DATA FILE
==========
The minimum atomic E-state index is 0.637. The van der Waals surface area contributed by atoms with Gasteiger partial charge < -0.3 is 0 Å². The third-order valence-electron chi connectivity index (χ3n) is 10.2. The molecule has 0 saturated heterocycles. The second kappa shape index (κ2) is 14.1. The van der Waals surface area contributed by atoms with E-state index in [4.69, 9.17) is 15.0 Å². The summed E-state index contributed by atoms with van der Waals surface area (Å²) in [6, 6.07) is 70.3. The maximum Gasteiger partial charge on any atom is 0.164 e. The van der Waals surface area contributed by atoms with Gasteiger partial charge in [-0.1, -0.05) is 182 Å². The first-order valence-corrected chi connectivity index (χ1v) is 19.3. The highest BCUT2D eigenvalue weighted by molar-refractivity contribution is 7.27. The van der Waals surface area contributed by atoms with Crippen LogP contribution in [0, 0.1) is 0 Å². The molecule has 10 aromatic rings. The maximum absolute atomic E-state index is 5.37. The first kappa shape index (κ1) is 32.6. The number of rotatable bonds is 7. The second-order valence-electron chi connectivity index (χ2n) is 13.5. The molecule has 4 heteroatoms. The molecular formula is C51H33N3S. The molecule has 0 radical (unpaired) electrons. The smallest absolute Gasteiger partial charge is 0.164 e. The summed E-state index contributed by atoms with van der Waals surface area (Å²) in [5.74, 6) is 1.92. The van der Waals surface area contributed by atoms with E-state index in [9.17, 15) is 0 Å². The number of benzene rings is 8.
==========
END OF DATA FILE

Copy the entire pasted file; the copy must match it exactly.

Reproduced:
The minimum atomic E-state index is 0.637. The van der Waals surface area contributed by atoms with Gasteiger partial charge < -0.3 is 0 Å². The third-order valence-electron chi connectivity index (χ3n) is 10.2. The molecule has 0 saturated heterocycles. The second kappa shape index (κ2) is 14.1. The van der Waals surface area contributed by atoms with E-state index in [4.69, 9.17) is 15.0 Å². The summed E-state index contributed by atoms with van der Waals surface area (Å²) in [6, 6.07) is 70.3. The maximum Gasteiger partial charge on any atom is 0.164 e. The van der Waals surface area contributed by atoms with Gasteiger partial charge in [-0.1, -0.05) is 182 Å². The first-order valence-corrected chi connectivity index (χ1v) is 19.3. The highest BCUT2D eigenvalue weighted by molar-refractivity contribution is 7.27. The van der Waals surface area contributed by atoms with Crippen LogP contribution in [0, 0.1) is 0 Å². The molecule has 10 aromatic rings. The maximum absolute atomic E-state index is 5.37. The first kappa shape index (κ1) is 32.6. The number of rotatable bonds is 7. The second-order valence-electron chi connectivity index (χ2n) is 13.5. The molecule has 4 heteroatoms. The molecular formula is C51H33N3S. The molecule has 0 radical (unpaired) electrons. The smallest absolute Gasteiger partial charge is 0.164 e. The summed E-state index contributed by atoms with van der Waals surface area (Å²) in [5.74, 6) is 1.92. The van der Waals surface area contributed by atoms with E-state index in [9.17, 15) is 0 Å². The number of benzene rings is 8.